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Old 03-06-2018, 2:51 AM
paulears paulears is offline
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Join Date: Oct 2015
Location: Lowestoft - UK
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You use a balun at the radio connector? Are you using flat twin feeder right back to the radio?

I~f you are using a J-Pole - just for receive, they work surprisingly well when the thing is badly tuned on receive, but the transmission tuning is much more typical. Using your meter, the most useful feature is simply to see the VSWR curve, because this shows you where it's resonant, and where it isn't, the gain suffers. With a J-Pole, you have to cut the long out and back element, but then tune the matching stub where it attaches to the vertical - so in effect, the length of the radiating (or receiving) component has to be right, and then when it is, the matching section enables as much as possible to flow down the cable. I think most people cut the radiator with maths, and tune the matching section for minimum VSWR. Zx is the one that I pay attention to - Impedance gets messed up by the phase errors that capacitive and inductive reactance contribute - but the practical upshot for my level of antenna work is that if the impedance is as close to 50 as you can get, the other parameters fall into place.

VSWR - as close to 1:1 as I can get - frankly the one measurement that really seems to matter.

There's no need for the balun if you are feeding it with ordinary unbalanced coax. It's presence in the circuit will distort your readings - so you could cut the antenna WRONG. What you need is to dump the balun and fit a common mode choke - a ferrite ring, or a few of them just to stop your feeder becoming part of the antenna - these I would put at the top, near to then antenna - because otherwise, the antenna cable could (not always will) radiate, and all your choke will do is stop the last few feet! There's no need for a balun - because the balanced part is the 1/4 wave at the top, and the feed point sorts this out.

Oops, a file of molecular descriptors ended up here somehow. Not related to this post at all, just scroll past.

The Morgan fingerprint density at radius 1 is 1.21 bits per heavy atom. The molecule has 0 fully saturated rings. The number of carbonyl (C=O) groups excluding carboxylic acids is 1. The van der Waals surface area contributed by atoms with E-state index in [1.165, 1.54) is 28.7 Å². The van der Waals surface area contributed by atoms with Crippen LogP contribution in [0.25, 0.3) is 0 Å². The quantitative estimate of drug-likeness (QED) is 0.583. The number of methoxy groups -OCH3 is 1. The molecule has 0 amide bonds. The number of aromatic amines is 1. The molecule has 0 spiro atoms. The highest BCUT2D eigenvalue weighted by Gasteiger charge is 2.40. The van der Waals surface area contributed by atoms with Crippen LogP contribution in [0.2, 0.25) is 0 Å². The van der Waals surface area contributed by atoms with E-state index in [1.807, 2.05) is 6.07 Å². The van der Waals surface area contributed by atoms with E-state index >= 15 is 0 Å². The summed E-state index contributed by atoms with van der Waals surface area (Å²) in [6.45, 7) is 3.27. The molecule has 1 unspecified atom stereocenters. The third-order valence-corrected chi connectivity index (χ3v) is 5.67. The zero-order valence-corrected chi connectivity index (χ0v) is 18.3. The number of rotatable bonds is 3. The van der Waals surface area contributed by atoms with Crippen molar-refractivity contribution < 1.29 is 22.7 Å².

The fella who invented the Slim-Jim, the variant of the J-Pole lived near me back in the 70s, when I was the young one - and all the older hams had one. I tried one and hated it. The J-Pole has hardly any measurable gain over a simple wave ground plane, which is so much easier to make - and apart from trimming the length, they just work. J-poles need two sections to be adjusted, 3 if you include moving the feed point. So three adjustments that can restore VSWR to 1:1 or close. However - as they interact, how can you be sure that the theoretical gain (which isn't anything special) is being achieved. You could have a wrong length, and therefore inefficient radiator electrically tuned back to 1:1 but with gain less than a dipole - I'm guessing this would be shown in the other test results the meter show - but as for interpreting them? Not sure I could use them to categorically say the top section is too short, or too long.

J-pole have a tiny amount of gain and it's made up from a bit more in one direction and a bit less in another. The polar pattern in the E plane is not symmetrical, and again, this impacts on dimples in the Omni-directional pattern too. Dipoles are fully omni, and symmetrical in the E plane.
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